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SHREVEPORT: "For every 3 diagnosed with autism, there are 2 undiagnosed": experts

April 14, 2024, KXAN, Austin, TX: How to create Autism-friendly communities

SHREVEPORT, La. (KTAL/KMSS) – Just as someone who cannot see may find other senses magnified to compensate for the impairment, those on the autism spectrum experience magnified senses, too. But if you know what sensory disruptors make people on the Autism Spectrum uncomfortable, you’ll be able to help them navigate life in a much less challenging way.

Julia DeNay is the founder of SenseAtional You, a clothing boutique that specializes in clothing for people on the spectrum. DeNay is a fashion designer, and her clothing line highlights the importance of recognizing sensitivities and creating more inclusive environments everywhere.

DeNay said it’s important for the public to understand that Autism Spectrum Disorders impact balance, motor skills, taste, touch, hearing, sight, smell, and body awareness.

Here are a few of the ways the senses of those with ASDs are affected.

Auditory and visual disturbances

Everyday sounds can be overwhelming to someone on the spectrum. Loud voices, especially when people are yelling, can actually cause a person on the spectrum to feel physical pain. Chewing and snoring can also be disturbing, and environmental noises like car horns can cause anxiety and sensory overload. . . . 

It’s important for city planners to consider the rising rates of autism when creating greenspaces and other “sensory-safe” zones.

Tactile sensitivities

Those on the spectrum can have unexpected reactions to textures. Some textures can evoke strong emotional responses.

For instance, the tag on the back of a shirt may irritate someone on the spectrum. Slimy substances can cause negative reactions. So can rough surfaces, wool sweaters, or even wet sand. There is no limit to the number of textures that can overstimulate people on the spectrum, though it should be stated that each person is unique and has his or her own sensitivities that may vary from day to day.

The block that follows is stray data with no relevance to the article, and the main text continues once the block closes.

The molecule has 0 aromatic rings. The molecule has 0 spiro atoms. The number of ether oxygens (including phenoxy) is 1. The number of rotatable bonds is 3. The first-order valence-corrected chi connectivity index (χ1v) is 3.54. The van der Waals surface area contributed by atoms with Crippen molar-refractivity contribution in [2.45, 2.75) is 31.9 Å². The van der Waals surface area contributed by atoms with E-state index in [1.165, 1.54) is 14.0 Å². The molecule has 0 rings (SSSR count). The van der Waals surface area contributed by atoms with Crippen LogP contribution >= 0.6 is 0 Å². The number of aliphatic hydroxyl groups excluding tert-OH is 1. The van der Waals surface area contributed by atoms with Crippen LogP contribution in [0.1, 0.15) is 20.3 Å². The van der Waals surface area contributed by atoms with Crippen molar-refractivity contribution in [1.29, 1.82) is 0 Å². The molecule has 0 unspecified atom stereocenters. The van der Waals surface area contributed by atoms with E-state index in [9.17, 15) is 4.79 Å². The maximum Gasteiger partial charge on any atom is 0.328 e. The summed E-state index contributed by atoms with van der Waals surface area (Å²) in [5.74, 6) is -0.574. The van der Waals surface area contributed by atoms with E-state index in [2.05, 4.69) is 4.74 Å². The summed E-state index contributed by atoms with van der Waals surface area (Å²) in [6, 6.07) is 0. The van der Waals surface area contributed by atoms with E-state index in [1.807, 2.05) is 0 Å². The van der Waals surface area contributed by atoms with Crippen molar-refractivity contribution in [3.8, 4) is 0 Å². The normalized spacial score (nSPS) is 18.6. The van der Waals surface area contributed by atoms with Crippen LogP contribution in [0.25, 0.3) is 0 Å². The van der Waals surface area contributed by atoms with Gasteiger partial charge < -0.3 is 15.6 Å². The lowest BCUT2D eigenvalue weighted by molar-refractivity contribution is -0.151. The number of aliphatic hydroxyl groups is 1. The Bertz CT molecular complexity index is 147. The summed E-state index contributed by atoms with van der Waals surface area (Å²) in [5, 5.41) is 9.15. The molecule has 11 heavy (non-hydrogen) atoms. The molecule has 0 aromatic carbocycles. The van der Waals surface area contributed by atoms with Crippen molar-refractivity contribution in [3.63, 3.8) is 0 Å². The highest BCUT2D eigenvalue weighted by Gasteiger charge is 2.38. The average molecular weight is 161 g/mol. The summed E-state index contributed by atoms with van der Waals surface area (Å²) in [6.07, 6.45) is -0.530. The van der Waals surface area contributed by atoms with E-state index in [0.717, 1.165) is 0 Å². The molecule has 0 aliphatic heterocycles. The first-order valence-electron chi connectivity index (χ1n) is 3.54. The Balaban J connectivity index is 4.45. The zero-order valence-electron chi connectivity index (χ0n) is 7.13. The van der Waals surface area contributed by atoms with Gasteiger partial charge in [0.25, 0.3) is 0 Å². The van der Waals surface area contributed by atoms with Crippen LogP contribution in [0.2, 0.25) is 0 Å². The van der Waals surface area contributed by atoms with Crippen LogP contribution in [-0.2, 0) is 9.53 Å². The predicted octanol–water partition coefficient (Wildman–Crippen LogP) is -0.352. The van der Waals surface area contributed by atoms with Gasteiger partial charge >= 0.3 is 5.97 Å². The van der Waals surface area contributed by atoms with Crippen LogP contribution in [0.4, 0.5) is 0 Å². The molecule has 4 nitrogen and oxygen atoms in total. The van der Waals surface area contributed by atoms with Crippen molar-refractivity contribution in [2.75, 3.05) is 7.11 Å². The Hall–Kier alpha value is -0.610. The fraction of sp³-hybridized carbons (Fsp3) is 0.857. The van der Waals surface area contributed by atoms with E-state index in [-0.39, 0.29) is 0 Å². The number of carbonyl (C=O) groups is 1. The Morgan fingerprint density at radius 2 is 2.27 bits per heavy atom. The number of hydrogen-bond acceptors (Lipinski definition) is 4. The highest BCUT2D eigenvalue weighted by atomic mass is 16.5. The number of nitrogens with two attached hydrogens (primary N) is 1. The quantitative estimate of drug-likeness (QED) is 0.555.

Reactions to temperature variances

Temperature variations are difficult for people on the spectrum. DeNay said that extreme temperatures, whether they’re hot or cold, can be distressing. Some people can become overstimulated when they’re overheated. Others can become overstimulated if they’re too cold.

Adjusting the temperature or providing extra layers of clothing can help create a comfortable environment. Giving someone cool water in the summer and a coat or blanket in the winter can also help.

City planners can help create cool spaces in the summer by planting shade trees to make sidewalks less overstimulating. Safe swimming holes to make summer more bearable and sensory-friendly grasses in public parks may also be helpful. . . .

Why it matters

One out of every 36 children in the United States is on the Autistic Spectrum. Boys are four times more likely to be diagnosed. . . .

Experts also estimate that for every three people diagnosed with autism, there are two who have undiagnosed autism.


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